Human Papillomavirus (HPV) Treatment in Garfield, NJ
HPV (also called human papillomavirus) is a virus that may cause a variety of health problems — or none at all. There are over 100 different strains of HPV and many of them will never directly affect your health. Other strains can cause genital warts or raise your risk for certain types of reproductive cancers. HPV is transmitted through sexual contact.
Learn more about HPV today: Call (973) 777-3711 or contact Dr. Maged Boutros online.
What is HPV?
According to the Centers for Disease Control and Prevention (CDC), human papillomavirus is the most common sexually transmitted infection in the United States today. HPV is so common that health experts believe most sexually active men and women will contract the virus at some point in their lives.
HPV is spread most often through anal or vaginal intercourse, but you can receive the virus during oral sex as well. HPV can be transferred to another person even if no symptoms are present. This is known as asymptomatic HPV.
In many cases, HPV can enter your body and heal without noticeable symptoms. However, certain strains can't be removed by your body and may cause the following symptoms:
- Genital warts. Warts may be small or large and can appear alone or in a cluster. Warts are generally painless and may be flesh colored or gray. They may itch or bleed during intercourse.
- Common locations for genital warts for women include the cervix, walls of the vagina, in the space between the vagina and anus, and the external vulva (outside of the genitals). For men, warts can develop on the penis, scrotum or anus. Warts can also appear in the mouth or throat.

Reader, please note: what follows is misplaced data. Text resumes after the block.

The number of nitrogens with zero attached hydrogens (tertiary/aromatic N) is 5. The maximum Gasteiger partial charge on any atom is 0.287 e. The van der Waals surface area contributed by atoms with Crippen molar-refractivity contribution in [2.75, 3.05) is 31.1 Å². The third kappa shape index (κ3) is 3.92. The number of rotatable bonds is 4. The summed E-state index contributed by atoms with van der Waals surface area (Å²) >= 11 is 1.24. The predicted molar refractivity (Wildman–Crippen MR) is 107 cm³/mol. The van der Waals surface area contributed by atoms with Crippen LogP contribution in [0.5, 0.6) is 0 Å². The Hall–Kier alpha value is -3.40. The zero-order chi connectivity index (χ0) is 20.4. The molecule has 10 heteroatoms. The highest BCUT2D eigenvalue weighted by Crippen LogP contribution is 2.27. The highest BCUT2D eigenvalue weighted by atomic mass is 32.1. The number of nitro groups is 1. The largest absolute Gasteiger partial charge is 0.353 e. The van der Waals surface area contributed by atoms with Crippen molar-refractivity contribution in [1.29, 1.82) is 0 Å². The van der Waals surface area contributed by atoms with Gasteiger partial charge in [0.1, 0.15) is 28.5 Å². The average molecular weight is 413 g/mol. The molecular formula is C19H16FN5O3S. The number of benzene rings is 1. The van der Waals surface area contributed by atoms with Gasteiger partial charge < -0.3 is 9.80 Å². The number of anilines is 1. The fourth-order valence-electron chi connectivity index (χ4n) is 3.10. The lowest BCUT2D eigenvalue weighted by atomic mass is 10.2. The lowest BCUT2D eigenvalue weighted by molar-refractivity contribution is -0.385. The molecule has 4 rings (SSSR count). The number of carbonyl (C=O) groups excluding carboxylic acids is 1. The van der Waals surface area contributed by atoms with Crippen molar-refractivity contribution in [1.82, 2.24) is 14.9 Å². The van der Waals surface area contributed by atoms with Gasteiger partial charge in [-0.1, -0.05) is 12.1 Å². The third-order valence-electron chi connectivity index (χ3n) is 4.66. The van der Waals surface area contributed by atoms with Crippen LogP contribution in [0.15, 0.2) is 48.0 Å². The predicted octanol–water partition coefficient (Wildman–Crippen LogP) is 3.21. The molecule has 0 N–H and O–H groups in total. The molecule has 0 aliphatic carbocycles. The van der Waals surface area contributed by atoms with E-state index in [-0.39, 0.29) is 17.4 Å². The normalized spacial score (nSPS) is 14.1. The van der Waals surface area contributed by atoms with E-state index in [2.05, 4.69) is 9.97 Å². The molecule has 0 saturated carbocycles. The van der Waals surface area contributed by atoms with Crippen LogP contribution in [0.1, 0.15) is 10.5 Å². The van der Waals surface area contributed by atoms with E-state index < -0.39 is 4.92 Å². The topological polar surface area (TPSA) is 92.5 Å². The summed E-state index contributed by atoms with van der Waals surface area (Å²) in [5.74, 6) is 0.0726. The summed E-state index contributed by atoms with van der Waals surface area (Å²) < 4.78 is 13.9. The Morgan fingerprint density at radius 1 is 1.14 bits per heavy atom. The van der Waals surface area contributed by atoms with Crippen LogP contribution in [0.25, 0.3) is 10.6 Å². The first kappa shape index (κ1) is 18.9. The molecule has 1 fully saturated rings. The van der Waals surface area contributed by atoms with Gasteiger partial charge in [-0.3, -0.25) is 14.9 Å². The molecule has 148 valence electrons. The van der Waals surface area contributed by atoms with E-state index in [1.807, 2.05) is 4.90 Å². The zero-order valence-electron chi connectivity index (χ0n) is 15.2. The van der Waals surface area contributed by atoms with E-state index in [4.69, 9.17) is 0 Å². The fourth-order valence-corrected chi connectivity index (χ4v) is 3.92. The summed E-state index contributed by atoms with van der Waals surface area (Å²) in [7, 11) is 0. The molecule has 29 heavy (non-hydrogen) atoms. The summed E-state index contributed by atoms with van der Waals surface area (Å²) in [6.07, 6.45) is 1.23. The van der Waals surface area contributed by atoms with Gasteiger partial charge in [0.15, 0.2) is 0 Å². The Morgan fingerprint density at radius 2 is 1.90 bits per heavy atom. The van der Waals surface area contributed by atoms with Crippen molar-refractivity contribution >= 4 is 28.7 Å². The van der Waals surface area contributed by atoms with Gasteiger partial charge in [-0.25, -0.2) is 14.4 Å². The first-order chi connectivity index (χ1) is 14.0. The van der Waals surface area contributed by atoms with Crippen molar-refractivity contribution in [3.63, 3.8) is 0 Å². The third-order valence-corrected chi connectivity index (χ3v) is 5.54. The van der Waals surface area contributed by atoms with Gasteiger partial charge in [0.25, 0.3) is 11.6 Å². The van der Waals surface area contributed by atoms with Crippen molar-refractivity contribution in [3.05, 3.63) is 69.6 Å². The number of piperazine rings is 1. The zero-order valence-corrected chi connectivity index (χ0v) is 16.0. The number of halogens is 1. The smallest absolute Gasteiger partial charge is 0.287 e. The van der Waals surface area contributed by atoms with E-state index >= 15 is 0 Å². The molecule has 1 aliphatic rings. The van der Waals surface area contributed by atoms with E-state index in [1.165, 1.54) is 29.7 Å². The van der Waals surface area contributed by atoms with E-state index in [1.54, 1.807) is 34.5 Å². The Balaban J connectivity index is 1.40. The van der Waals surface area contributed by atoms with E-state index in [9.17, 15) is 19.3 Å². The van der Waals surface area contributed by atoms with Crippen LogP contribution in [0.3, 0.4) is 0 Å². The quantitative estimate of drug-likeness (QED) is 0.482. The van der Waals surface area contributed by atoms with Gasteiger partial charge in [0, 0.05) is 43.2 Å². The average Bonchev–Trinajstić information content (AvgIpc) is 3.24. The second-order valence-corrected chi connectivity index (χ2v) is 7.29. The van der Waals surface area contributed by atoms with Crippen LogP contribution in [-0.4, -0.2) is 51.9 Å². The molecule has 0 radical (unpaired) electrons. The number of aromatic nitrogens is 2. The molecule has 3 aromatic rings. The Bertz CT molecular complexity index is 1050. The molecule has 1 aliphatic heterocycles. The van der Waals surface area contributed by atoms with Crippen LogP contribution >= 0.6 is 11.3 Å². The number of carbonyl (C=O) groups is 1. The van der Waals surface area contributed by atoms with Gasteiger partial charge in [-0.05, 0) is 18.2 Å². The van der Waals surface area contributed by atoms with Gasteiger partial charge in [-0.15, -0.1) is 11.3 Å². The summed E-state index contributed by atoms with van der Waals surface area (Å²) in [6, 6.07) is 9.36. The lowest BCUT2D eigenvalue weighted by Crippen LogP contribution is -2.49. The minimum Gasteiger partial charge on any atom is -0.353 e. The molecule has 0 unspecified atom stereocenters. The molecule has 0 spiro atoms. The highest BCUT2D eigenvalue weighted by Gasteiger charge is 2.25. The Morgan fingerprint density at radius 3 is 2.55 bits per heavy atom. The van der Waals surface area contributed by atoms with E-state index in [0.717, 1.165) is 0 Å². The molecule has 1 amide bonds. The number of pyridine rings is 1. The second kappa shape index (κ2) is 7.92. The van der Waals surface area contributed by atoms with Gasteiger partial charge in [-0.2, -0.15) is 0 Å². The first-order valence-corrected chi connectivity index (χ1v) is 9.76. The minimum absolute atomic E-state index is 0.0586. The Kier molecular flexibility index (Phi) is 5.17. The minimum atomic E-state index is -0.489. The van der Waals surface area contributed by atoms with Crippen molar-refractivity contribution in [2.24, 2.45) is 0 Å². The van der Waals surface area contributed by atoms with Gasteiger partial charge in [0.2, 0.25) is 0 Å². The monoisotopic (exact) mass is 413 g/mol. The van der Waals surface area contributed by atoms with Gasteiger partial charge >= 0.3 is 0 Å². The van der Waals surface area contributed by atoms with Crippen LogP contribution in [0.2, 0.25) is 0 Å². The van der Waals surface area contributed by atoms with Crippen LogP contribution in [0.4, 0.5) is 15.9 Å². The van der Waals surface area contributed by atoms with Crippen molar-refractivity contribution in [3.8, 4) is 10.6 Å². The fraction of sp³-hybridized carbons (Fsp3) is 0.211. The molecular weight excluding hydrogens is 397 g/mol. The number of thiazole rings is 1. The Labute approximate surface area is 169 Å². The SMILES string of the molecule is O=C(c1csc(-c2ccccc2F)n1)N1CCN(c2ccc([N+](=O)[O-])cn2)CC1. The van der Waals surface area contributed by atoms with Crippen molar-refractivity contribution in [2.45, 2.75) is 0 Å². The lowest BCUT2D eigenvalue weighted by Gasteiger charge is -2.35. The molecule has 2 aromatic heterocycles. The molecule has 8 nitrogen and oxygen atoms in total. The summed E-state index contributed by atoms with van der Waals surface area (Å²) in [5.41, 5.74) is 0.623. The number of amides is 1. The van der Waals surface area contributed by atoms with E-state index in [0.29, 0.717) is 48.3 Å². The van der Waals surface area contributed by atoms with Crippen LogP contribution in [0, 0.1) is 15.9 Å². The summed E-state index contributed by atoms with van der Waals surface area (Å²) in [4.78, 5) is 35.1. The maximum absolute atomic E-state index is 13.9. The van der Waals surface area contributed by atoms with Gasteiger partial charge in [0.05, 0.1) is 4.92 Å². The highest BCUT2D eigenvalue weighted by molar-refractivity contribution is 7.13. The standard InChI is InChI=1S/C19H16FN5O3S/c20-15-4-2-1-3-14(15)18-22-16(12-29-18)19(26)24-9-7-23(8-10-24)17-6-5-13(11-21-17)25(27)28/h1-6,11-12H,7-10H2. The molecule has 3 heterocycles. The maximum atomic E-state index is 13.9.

Cancer and HPV
HPV infection holds a close link to cervical cancer. Other types of HPV may also be responsible for cancers of the vulva, penis, anus, or mouth and throat. Preventing cancer should include regular pap smears for women. Men should see their regular healthcare provider for an annual checkup and report any changes in their reproductive health promptly.
HPV can also cause pre-cancerous changes in cervical tissue for women called dysplasia. Your provider may want to monitor these changes closely or treat abnormal cells.
Not every case of dysplasia will develop into cervical cancer, but be sure to follow your provider's monitoring instructions.
HPV is spread from one person to another, typically through sexual intercourse. Certain risk factors increase a person's likelihood of contracting the virus. Your risk for HPV infection is higher if you have:
- Unprotected sex with multiple partners
- You've had another STD in the past
- You start having sex at a young age
- You don't know your partner's sexual history
Unfortunately, because HPV is virus, antibiotic treatment isn't an option. HPV will remain with you for the rest of your life. Even with treatment, warts are likely to return. The most common treatments for HPV include:
Topical Treatments (applied to the skin)
- Creams to boost your immune system to fight the warts
- Resin to destroy the wart tissue
- Acids to burn away the warts
- Cryotherapy (freezing warts)
- Electrocautery to burn away warts
- Surgical excision (cutting out warts)
- Laser treatments
Each of these treatments comes with its own set of risks and side effects. Make sure to talk with your healthcare provider about the best HPV treatment for your needs. It's likely that your provider will start with basic treatments and move to more complicated procedures as needed.
Request HPV treatment now: call (973) 777-3711 or contact Dr. Maged Boutros online.
Clifton, NJ 07013